Nobody ever wants an oil spill anywhere in the marine environment, but in terms of acccess and ability to respond, the location and timing of this spill could have been a great deal worse. The vessel ran aground on a reef scarcely 20km from Tauranga, one of our largest, busiest and most modern ports. It occurred in calm weather, and was known about almost immediately. Yet we have still struggled to bring together the necessary expertise and hardware to deal quickly with the crisis.There's little chance of public support for substantial offshore drilling if a minor freighter crash leads to locals having to clean up the mess. The exploration companies ought to pull out something credible demonstrating either capacity to contain a spill or financial capacity to pay for a clean-up should a spill eventuate.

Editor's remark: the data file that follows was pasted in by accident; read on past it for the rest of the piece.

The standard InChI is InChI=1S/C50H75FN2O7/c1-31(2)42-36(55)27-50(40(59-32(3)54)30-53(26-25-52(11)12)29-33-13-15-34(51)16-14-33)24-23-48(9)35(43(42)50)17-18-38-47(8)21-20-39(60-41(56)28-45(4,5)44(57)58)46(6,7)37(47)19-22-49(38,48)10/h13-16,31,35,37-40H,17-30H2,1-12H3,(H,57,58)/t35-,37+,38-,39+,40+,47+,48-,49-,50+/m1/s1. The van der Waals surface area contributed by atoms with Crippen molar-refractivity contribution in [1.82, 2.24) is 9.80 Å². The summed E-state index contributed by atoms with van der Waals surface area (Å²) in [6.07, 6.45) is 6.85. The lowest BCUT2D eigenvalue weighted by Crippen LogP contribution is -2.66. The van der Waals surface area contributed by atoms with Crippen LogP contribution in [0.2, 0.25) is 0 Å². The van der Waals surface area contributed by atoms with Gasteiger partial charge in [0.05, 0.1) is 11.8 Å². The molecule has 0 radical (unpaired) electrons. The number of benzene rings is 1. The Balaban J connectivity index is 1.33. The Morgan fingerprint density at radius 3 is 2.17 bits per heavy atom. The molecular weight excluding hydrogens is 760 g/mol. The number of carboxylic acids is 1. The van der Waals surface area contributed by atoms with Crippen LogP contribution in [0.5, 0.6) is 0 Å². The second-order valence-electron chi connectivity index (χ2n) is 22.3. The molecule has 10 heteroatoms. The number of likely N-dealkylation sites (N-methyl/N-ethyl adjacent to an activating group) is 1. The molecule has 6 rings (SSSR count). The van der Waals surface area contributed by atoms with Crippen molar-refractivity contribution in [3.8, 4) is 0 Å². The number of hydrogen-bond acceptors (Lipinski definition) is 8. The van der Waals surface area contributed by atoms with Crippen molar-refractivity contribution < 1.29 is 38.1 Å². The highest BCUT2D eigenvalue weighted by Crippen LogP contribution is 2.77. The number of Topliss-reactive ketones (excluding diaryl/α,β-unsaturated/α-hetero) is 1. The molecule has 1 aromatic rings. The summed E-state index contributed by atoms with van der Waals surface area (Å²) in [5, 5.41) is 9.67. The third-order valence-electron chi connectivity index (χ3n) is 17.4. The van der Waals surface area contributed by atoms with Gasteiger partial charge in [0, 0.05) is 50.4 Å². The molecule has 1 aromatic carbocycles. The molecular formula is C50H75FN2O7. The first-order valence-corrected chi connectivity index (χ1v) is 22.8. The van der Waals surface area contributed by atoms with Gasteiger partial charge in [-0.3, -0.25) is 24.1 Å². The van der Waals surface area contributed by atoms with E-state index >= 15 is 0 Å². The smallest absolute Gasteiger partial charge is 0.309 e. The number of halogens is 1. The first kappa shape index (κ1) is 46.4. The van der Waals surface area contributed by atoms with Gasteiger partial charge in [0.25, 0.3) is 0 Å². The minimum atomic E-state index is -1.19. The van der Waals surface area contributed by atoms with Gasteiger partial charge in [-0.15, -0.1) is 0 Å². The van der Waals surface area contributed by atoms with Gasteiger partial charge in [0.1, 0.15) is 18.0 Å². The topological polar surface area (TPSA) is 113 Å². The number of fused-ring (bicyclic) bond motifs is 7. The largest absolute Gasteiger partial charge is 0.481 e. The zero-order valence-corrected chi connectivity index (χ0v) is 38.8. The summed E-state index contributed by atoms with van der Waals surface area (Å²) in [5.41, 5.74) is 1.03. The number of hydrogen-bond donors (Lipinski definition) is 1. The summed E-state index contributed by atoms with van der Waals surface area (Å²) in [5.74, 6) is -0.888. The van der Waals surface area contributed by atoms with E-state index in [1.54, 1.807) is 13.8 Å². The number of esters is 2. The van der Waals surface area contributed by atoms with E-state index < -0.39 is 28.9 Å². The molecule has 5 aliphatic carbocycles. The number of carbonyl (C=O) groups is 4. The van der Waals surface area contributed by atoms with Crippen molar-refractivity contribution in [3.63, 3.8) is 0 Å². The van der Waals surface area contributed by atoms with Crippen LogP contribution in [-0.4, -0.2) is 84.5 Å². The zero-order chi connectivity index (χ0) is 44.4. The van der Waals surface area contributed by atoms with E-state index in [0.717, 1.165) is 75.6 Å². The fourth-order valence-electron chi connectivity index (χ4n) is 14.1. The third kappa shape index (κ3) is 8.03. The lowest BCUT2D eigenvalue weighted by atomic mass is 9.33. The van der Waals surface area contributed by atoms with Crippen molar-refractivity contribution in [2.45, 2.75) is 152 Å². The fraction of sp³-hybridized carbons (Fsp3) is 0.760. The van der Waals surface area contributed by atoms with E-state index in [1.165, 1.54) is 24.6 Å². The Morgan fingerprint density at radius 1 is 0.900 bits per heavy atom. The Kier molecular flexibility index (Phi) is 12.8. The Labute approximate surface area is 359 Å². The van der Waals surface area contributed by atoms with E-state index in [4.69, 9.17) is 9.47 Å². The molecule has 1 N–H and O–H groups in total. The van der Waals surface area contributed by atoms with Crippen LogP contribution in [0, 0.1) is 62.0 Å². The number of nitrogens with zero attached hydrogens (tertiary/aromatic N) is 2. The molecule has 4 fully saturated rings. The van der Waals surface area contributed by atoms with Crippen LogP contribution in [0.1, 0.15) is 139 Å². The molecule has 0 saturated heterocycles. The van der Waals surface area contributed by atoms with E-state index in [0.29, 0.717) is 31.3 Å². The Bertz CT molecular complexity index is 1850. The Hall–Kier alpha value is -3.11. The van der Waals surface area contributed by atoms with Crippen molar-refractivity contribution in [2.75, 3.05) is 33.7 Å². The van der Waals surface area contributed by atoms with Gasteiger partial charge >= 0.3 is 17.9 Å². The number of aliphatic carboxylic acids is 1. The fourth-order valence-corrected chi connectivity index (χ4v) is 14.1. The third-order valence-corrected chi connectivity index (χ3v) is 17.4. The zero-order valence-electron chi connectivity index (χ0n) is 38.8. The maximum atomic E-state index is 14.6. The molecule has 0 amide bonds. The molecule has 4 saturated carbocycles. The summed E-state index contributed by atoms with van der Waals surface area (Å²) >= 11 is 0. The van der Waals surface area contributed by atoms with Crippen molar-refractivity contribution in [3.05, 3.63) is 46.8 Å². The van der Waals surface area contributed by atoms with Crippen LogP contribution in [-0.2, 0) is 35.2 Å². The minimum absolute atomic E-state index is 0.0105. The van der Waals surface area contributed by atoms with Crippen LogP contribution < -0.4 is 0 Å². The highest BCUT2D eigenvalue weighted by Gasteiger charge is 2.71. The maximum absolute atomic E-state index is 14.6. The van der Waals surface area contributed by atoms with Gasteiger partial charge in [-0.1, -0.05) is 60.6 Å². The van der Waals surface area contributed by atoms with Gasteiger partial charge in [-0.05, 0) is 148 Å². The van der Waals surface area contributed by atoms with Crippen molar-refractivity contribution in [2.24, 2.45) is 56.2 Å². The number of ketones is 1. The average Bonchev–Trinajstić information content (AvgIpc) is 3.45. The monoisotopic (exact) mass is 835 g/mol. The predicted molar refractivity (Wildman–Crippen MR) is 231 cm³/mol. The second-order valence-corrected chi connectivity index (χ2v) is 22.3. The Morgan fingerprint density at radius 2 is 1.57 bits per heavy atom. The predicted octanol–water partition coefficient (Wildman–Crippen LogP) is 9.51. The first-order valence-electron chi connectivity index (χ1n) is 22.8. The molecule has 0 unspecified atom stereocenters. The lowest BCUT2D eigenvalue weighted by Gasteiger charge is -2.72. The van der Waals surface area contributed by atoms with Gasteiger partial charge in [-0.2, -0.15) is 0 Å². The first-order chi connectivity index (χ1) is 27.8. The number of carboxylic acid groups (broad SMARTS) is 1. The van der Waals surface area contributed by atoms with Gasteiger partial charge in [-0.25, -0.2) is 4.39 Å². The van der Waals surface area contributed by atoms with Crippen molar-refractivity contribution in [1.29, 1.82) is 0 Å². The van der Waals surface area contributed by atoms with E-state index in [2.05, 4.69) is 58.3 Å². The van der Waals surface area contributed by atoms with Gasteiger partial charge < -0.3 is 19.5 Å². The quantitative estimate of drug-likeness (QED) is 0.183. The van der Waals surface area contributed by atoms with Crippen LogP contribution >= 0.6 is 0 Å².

How much worse would the situation be if we were to allow deepwater off shore drilling, which the Energy Minister and her government are so eager to do, and an accident occurred a long way offshore in foul weather.
The American response to the Gulf of Mexico disaster involved hundreds of vessels, and many thousands of military, civilian and volunteer personnel. It also required a second rig to drill the relief well that ultimately enabled the stemming of the oil flow into the waters of the Gulf.
New Zealand does not and will never have that sort of capacity. The oil companies will resist having to take responsibility to provide it.
The Greens' projected share of the popular vote dropped a bit over the weekend, though they're now back up around 9.85%. Expect that price to rise if the Tauranga mess gets worse.